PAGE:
September 30, 2014

Pasternak: A Great Translator Reflects on Translation

Pasternak: A Great Translator Reflects on Translation

On this side of the Atlantic, Boris Pasternak is known as a writer and a poet, and specifically as the author of Doctor Zhivago. But in Russia he is also recognized for his translations from English. When Russians quote Shakespeare, they are speaking Pasternak’s verses. And so, for the International Day of the Translator (September 30), let’s see what one of Russia’s greatest translators has to say about translation – and what admiring praise he gives to the English language.

Excerpt from A Translator’s Notes, 1944

Anthologies of foreign literature are typically begun by choosing originals to which the necessary translations are then sought. Our editor, A.I. Startsev, started from the opposite end, taking already existing results as a point of departure. The compilation is based on a trove of the best Russian translations in a century and a half, from Zhukovsky on, with no regard for whether these best examples of the Russian genius correspond to the best strokes of the English one.

By chance, this choice confirmed our long-held belief: translations have no meaning unless their connection to their originals is much closer than usual. A textual correspondence forms too weak a link to render the translation practical. Such translations do not fulfill their promises. Their feeble paraphrases give no sense of the main aspect of that which they aim to reflect – its power. For a translation to achieve its purpose, it must be tied to its original by a more substantial dependency. The relationship between the original and the translation must be that of a basis and its derivative, a trunk and its branch. The translation must come from an author who felt the original’s influence long before taking up his task. It must be the fruit of the original, and its historical consequence.

This is why imitations and borrowings, elements of style and examples of foreign influence bring us closer to the world of European originals than their direct copy. A picture of such influences – that is what this compilation is. The anthology paints English poetry from the perspective of the power we have felt in it. It shows English poetry in its Russian performance. This corresponds profoundly to the very idea of translation, its very purpose.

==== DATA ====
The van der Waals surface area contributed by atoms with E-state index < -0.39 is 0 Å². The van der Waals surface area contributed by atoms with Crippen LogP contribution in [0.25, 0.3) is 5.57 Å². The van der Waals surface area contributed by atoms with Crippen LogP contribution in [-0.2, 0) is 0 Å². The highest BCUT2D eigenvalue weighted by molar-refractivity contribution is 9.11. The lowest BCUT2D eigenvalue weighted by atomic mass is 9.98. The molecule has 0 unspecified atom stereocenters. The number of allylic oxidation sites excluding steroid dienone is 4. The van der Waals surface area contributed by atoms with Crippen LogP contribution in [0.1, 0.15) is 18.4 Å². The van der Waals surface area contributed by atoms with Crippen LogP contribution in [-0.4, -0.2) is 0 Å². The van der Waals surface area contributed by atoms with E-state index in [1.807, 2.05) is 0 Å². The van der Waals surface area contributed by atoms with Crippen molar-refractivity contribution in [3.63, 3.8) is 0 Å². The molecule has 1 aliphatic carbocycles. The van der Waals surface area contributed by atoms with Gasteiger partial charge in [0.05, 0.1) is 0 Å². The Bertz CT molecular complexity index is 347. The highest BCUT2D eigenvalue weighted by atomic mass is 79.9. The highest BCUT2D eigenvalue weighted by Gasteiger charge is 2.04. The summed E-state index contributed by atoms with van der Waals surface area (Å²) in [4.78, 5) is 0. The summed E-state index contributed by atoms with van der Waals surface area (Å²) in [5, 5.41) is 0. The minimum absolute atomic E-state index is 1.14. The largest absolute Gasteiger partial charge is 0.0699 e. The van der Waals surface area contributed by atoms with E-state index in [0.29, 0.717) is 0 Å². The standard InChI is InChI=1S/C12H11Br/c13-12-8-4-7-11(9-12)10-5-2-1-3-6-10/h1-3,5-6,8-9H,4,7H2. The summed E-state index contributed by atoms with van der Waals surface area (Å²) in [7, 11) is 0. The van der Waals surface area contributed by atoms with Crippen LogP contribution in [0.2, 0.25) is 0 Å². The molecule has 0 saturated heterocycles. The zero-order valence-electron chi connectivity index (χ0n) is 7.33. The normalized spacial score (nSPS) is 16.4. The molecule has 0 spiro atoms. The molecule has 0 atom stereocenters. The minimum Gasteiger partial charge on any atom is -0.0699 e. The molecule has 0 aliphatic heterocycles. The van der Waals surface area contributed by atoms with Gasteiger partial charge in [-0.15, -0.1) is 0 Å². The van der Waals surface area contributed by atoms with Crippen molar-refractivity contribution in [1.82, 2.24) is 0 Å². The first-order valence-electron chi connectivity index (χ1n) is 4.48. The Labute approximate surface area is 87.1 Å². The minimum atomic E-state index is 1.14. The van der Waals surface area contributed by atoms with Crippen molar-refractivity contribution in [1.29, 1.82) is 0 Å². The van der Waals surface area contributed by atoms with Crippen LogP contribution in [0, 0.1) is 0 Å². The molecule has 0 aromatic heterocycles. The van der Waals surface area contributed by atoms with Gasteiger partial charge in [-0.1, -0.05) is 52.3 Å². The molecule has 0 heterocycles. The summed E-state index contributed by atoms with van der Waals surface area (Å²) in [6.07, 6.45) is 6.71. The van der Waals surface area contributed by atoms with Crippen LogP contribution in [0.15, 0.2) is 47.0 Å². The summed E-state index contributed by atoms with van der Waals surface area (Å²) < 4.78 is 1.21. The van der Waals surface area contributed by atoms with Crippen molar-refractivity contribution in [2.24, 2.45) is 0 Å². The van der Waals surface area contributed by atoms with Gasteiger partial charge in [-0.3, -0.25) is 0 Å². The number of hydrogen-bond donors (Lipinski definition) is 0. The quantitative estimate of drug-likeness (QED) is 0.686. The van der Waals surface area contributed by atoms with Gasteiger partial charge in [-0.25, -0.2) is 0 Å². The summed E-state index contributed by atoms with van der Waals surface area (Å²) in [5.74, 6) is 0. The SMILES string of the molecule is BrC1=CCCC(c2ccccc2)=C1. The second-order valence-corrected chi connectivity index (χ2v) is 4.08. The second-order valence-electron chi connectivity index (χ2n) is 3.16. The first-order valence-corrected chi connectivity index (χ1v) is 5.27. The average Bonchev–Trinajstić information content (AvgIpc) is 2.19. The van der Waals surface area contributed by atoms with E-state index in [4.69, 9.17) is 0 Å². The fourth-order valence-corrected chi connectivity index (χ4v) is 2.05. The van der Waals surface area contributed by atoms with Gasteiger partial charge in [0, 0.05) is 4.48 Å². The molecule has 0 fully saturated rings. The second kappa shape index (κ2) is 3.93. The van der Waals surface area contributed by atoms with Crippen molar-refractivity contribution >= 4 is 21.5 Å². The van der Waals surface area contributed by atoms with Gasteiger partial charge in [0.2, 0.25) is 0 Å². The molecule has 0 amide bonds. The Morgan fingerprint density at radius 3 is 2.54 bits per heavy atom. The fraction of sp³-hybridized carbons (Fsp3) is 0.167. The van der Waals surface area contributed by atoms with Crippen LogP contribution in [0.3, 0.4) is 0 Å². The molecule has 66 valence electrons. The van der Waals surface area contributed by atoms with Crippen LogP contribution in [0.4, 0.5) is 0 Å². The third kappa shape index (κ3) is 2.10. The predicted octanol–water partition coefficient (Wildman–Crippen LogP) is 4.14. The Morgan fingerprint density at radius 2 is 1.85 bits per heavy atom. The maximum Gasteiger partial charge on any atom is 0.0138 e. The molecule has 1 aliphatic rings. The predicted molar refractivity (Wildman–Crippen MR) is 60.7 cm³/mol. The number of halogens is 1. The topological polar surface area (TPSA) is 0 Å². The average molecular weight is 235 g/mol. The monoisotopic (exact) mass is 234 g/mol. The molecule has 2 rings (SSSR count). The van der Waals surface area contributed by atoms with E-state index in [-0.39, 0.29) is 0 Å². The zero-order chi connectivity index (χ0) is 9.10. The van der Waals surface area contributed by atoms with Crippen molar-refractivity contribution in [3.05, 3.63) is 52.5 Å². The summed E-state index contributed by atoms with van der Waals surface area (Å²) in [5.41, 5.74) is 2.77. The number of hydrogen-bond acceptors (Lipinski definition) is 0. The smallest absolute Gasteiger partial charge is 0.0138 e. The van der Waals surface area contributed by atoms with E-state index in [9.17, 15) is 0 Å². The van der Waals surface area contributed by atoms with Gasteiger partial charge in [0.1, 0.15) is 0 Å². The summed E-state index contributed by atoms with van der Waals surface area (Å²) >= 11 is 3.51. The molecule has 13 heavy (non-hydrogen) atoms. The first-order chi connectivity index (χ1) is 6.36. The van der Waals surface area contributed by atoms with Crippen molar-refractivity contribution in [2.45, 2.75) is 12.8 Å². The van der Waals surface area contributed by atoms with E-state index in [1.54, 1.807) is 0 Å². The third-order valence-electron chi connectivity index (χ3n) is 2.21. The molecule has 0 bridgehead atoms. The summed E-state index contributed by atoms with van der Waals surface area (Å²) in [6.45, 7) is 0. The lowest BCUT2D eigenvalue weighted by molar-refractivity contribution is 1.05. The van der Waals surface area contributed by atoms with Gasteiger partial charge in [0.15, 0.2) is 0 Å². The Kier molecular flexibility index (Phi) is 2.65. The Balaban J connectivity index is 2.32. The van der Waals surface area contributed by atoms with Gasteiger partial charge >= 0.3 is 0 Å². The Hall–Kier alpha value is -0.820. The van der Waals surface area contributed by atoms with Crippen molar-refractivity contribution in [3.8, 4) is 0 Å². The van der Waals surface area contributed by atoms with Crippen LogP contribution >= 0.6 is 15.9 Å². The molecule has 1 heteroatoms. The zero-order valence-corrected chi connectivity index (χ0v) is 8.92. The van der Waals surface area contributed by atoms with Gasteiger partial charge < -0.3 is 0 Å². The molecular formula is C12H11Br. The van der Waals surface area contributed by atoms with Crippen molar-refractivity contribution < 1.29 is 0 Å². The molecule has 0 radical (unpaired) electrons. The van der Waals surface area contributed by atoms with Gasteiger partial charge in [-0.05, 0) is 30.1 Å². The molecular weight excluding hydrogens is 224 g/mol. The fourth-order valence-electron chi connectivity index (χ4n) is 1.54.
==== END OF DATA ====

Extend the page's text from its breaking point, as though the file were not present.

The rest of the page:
We have already stated that translations are unfeasible, as the greatest beauty of a literary work is its originality. How can that beauty be repeated in translation?

And yet, we can conceive of translations, because ideally they must be literary works in their own right and, through textual equivalence, stand shoulder to shoulder with their source texts, in their own originality. We can conceive of translations because for centuries entire literatures have translated each other, and translations are not a method for becoming acquainted with individual works – they are a means of perpetual communication between cultures and peoples.

The potential of English meter is limitless. English words have fewer syllables, offering a multitude of opportunities for poetic diction. The English phrase is concise, and therefore meaningful; it is meaningful, and therefore musical, as the music of a word is not in its sonority, but in the relationship between its sound and its meaning. In that sense English poetry is astoundingly musical.

There was a time when we could not ascribe Pushkin and Lermontov’s English obsession to Byron’s ideological influence. Their infatuation always seemed to us to have some other evanescent cause. Later, in our modest introduction to Keats and Swinburne, we were arrested by the same enigma. The enormity of our rapture was not contained by their own allure. In their influence we sensed the same secret, repeating component. Long had we attributed this phenomenon to the appeal of English speech itself and the advantages it offered to English lyrical forms. We were mistaken. The mysterious component that provides extra charm to each English line is the invisible presence of Shakespeare, and his influence on a vast majority of the most common and typical English devices and turns of phrase.


Translation: Eugenia Sokolskaya


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Eugenia Sokolskaya
EUGENIA SOKOLSKAYA came to the United States from Russia when she was four. In addition to a normal public-school education, she also received extensive instruction in Russian literature, film, and history from her parents. She is now a graduate of Swarthmore College and a freelance translator. In 2011, she was short-listed for the Rossica Young Translators Award.
Eugenia Sokolskaya
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In honor of International Translation Day (September 30), we demonstrate rather graphically the value of having a good, human translator.

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